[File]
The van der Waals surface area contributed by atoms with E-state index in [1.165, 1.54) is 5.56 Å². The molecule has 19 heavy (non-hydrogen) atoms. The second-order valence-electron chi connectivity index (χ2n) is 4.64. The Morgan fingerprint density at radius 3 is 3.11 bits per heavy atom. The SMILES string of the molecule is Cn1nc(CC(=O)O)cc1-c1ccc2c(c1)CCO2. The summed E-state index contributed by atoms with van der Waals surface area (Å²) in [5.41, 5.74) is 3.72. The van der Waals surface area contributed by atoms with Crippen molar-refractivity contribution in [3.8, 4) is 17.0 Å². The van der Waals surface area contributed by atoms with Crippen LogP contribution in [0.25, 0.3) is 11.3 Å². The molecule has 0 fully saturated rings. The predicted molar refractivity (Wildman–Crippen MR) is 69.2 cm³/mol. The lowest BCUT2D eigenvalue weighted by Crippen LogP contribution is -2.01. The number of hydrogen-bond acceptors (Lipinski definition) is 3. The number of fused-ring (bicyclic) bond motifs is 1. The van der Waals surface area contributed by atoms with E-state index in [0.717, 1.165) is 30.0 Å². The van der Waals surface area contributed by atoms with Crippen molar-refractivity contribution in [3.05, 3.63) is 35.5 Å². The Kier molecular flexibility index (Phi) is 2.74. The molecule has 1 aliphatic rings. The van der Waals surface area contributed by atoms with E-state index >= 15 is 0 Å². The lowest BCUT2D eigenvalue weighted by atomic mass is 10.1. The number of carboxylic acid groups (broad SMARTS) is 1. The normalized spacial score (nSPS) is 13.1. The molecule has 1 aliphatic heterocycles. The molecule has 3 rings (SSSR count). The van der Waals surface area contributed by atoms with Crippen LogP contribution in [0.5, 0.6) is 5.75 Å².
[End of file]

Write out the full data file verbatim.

The van der Waals surface area contributed by atoms with E-state index in [1.165, 1.54) is 5.56 Å². The molecule has 19 heavy (non-hydrogen) atoms. The second-order valence-electron chi connectivity index (χ2n) is 4.64. The Morgan fingerprint density at radius 3 is 3.11 bits per heavy atom. The SMILES string of the molecule is Cn1nc(CC(=O)O)cc1-c1ccc2c(c1)CCO2. The summed E-state index contributed by atoms with van der Waals surface area (Å²) in [5.41, 5.74) is 3.72. The van der Waals surface area contributed by atoms with Crippen molar-refractivity contribution in [3.8, 4) is 17.0 Å². The van der Waals surface area contributed by atoms with Crippen LogP contribution in [0.25, 0.3) is 11.3 Å². The molecule has 0 fully saturated rings. The predicted molar refractivity (Wildman–Crippen MR) is 69.2 cm³/mol. The lowest BCUT2D eigenvalue weighted by Crippen LogP contribution is -2.01. The number of hydrogen-bond acceptors (Lipinski definition) is 3. The number of fused-ring (bicyclic) bond motifs is 1. The van der Waals surface area contributed by atoms with E-state index in [0.717, 1.165) is 30.0 Å². The van der Waals surface area contributed by atoms with Crippen molar-refractivity contribution in [3.05, 3.63) is 35.5 Å². The Kier molecular flexibility index (Phi) is 2.74. The molecule has 1 aliphatic rings. The van der Waals surface area contributed by atoms with E-state index >= 15 is 0 Å². The lowest BCUT2D eigenvalue weighted by atomic mass is 10.1. The number of carboxylic acid groups (broad SMARTS) is 1. The normalized spacial score (nSPS) is 13.1. The molecule has 1 aliphatic heterocycles. The molecule has 3 rings (SSSR count). The van der Waals surface area contributed by atoms with Crippen LogP contribution in [0.5, 0.6) is 5.75 Å².